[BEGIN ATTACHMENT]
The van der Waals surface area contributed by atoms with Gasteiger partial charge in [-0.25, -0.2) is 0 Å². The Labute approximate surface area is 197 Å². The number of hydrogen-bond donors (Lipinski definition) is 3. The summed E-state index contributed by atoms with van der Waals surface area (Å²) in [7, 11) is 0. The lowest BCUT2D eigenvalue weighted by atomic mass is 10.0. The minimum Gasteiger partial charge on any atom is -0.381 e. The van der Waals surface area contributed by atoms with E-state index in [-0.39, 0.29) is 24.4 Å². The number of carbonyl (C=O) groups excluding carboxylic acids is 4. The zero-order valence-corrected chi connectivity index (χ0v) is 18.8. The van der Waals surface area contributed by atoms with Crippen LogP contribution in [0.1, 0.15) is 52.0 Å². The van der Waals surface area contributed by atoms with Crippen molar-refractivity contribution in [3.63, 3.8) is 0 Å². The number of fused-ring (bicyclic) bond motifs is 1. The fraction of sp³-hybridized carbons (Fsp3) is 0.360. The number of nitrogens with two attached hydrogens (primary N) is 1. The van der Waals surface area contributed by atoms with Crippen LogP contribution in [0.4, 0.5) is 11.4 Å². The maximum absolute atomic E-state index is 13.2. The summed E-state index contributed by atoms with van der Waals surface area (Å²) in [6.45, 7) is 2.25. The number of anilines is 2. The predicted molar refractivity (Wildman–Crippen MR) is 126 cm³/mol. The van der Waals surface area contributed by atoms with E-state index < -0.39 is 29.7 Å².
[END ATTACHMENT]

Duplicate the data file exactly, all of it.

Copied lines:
The van der Waals surface area contributed by atoms with Gasteiger partial charge in [-0.25, -0.2) is 0 Å². The Labute approximate surface area is 197 Å². The number of hydrogen-bond donors (Lipinski definition) is 3. The summed E-state index contributed by atoms with van der Waals surface area (Å²) in [7, 11) is 0. The lowest BCUT2D eigenvalue weighted by atomic mass is 10.0. The minimum Gasteiger partial charge on any atom is -0.381 e. The van der Waals surface area contributed by atoms with E-state index in [-0.39, 0.29) is 24.4 Å². The number of carbonyl (C=O) groups excluding carboxylic acids is 4. The zero-order valence-corrected chi connectivity index (χ0v) is 18.8. The van der Waals surface area contributed by atoms with Crippen LogP contribution in [0.1, 0.15) is 52.0 Å². The van der Waals surface area contributed by atoms with Crippen molar-refractivity contribution in [3.63, 3.8) is 0 Å². The number of fused-ring (bicyclic) bond motifs is 1. The fraction of sp³-hybridized carbons (Fsp3) is 0.360. The number of nitrogens with two attached hydrogens (primary N) is 1. The van der Waals surface area contributed by atoms with Crippen LogP contribution in [0.4, 0.5) is 11.4 Å². The maximum absolute atomic E-state index is 13.2. The summed E-state index contributed by atoms with van der Waals surface area (Å²) in [6.45, 7) is 2.25. The number of anilines is 2. The predicted molar refractivity (Wildman–Crippen MR) is 126 cm³/mol. The van der Waals surface area contributed by atoms with E-state index < -0.39 is 29.7 Å².